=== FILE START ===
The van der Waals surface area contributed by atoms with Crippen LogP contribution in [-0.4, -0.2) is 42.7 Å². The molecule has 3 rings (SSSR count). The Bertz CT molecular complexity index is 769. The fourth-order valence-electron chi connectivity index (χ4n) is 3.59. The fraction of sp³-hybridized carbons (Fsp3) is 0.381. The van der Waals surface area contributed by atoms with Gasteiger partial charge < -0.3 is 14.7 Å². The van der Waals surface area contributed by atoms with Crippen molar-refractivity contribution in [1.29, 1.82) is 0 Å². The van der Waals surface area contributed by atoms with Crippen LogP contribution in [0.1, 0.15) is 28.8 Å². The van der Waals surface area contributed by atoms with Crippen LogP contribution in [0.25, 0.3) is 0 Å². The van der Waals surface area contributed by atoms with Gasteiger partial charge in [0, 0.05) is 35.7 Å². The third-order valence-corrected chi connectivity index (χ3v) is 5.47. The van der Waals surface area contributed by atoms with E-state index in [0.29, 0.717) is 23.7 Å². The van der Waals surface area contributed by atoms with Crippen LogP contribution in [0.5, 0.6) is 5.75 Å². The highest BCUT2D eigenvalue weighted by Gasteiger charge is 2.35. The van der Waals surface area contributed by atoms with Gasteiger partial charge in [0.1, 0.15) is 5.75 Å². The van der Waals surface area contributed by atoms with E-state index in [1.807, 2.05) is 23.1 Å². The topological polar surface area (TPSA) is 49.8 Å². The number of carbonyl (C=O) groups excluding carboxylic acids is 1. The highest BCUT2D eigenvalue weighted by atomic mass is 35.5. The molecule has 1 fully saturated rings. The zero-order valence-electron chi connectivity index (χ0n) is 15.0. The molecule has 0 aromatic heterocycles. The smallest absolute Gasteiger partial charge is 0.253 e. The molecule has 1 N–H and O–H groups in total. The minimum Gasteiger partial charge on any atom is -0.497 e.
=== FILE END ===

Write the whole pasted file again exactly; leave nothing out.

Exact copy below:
The van der Waals surface area contributed by atoms with Crippen LogP contribution in [-0.4, -0.2) is 42.7 Å². The molecule has 3 rings (SSSR count). The Bertz CT molecular complexity index is 769. The fourth-order valence-electron chi connectivity index (χ4n) is 3.59. The fraction of sp³-hybridized carbons (Fsp3) is 0.381. The van der Waals surface area contributed by atoms with Gasteiger partial charge < -0.3 is 14.7 Å². The van der Waals surface area contributed by atoms with Crippen molar-refractivity contribution in [1.29, 1.82) is 0 Å². The van der Waals surface area contributed by atoms with Crippen LogP contribution in [0.1, 0.15) is 28.8 Å². The van der Waals surface area contributed by atoms with Crippen LogP contribution in [0.25, 0.3) is 0 Å². The van der Waals surface area contributed by atoms with Gasteiger partial charge in [0, 0.05) is 35.7 Å². The third-order valence-corrected chi connectivity index (χ3v) is 5.47. The van der Waals surface area contributed by atoms with E-state index in [0.29, 0.717) is 23.7 Å². The van der Waals surface area contributed by atoms with Crippen LogP contribution in [0.5, 0.6) is 5.75 Å². The highest BCUT2D eigenvalue weighted by Gasteiger charge is 2.35. The van der Waals surface area contributed by atoms with Gasteiger partial charge in [0.1, 0.15) is 5.75 Å². The van der Waals surface area contributed by atoms with E-state index in [1.807, 2.05) is 23.1 Å². The topological polar surface area (TPSA) is 49.8 Å². The number of carbonyl (C=O) groups excluding carboxylic acids is 1. The highest BCUT2D eigenvalue weighted by atomic mass is 35.5. The molecule has 1 fully saturated rings. The zero-order valence-electron chi connectivity index (χ0n) is 15.0. The molecule has 0 aromatic heterocycles. The smallest absolute Gasteiger partial charge is 0.253 e. The molecule has 1 N–H and O–H groups in total. The minimum Gasteiger partial charge on any atom is -0.497 e.